Once a child starts receiving SSI or SSDI, the law requires SSA to review your child’s medical condition from time to time to verify that he or she is still disabled. This review must be done:

  • At least every three years for children younger than age 18 whose conditions are expected to improve; and
  • By age 1 for babies who are getting SSI payments because of their low birth weight. If SSA determines that the child’s medical condition is not expected to improve by their first birthday, the review will be scheduled for a later date.

SSA may perform a disability review even if your child’s condition is not expected to improve. When SSA does a review, you must present evidence that your child is and has been receiving treatment that is considered medically necessary for his/her medical condition.

Denial of Benefits

If you are denied SSI or SSDI benefits, you may request a reconsideration by letter or by completing an appeal form (SSA-561), which can be obtained at your local SSI office or at www.ssa.gov/online/ssa-561.html. (This form is also referred to as SSA-561-U2.) You have the right to submit this form even if your SSA representative discourages it.  If the benefit decision is reversed, you will be paid retroactively to the date you first applied.

If you disagree with the initial denial, you may ask for a hearing on the “disability” issues of your claim, such as whether your child is disabled, when the disability began or whether it has ended.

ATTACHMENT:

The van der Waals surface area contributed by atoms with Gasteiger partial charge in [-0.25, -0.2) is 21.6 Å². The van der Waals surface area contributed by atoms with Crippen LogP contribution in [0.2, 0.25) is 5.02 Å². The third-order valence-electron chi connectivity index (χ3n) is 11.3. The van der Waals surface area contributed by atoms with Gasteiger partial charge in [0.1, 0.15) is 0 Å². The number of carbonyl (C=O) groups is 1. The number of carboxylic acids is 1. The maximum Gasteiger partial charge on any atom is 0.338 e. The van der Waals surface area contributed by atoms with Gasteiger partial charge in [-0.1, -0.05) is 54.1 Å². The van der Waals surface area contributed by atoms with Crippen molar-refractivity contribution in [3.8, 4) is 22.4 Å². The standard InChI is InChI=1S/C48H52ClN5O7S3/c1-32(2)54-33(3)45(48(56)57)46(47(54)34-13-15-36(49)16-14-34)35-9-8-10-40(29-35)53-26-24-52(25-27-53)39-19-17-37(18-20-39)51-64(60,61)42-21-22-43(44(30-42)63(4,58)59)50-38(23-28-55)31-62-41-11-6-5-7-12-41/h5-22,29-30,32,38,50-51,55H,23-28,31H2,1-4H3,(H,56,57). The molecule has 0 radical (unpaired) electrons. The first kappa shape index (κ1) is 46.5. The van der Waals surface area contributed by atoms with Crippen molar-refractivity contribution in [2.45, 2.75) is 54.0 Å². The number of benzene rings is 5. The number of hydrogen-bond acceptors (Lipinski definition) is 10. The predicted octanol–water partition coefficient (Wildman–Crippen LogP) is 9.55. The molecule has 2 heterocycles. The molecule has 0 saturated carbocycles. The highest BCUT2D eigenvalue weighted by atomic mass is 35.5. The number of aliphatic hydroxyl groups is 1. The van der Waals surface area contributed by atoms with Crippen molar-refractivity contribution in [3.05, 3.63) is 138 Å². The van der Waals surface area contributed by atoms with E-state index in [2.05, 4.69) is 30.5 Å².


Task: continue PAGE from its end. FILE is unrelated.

An administrative law judge - who had no part in the first decision about your case - will conduct the hearing. You and your representative, if you have one, may come to the hearing and explain your case in person. You may look at the information in your file and give new information. The administrative law judge will question you and any witnesses at the hearing.  You or your representative also may question the witnesses.

It is usually to your advantage to attend the hearing. If you do not wish to do so, you must tell the Social Security Administration in writing that you do not want to attend. Unless the administrative law judge believes your presence is needed to decide the case, he or she will make a decision based on all the information in your case, including any new information given.  After the hearing, the administrative law judge will send you a letter and a copy of the administrative law judge’s decision.

Many people handle their own Social Security appeals with free help from Social Security. But you can choose a lawyer, a friend or someone else to help you. Someone you appoint to help you is called your “representative.” SSA will work with your representative just as SSA staff would work with you.  Your representative can act for you in most Social Security matters and will receive a copy of any decisions SSA makes about your claim. Your representative cannot charge or collect a fee from you without first getting written approval from Social Security. If you want more information about having a representative, contact the Social Security Administration at 800-772-1213 (national toll-free number) or download Your Right To Representation (Publication No. 05-10075).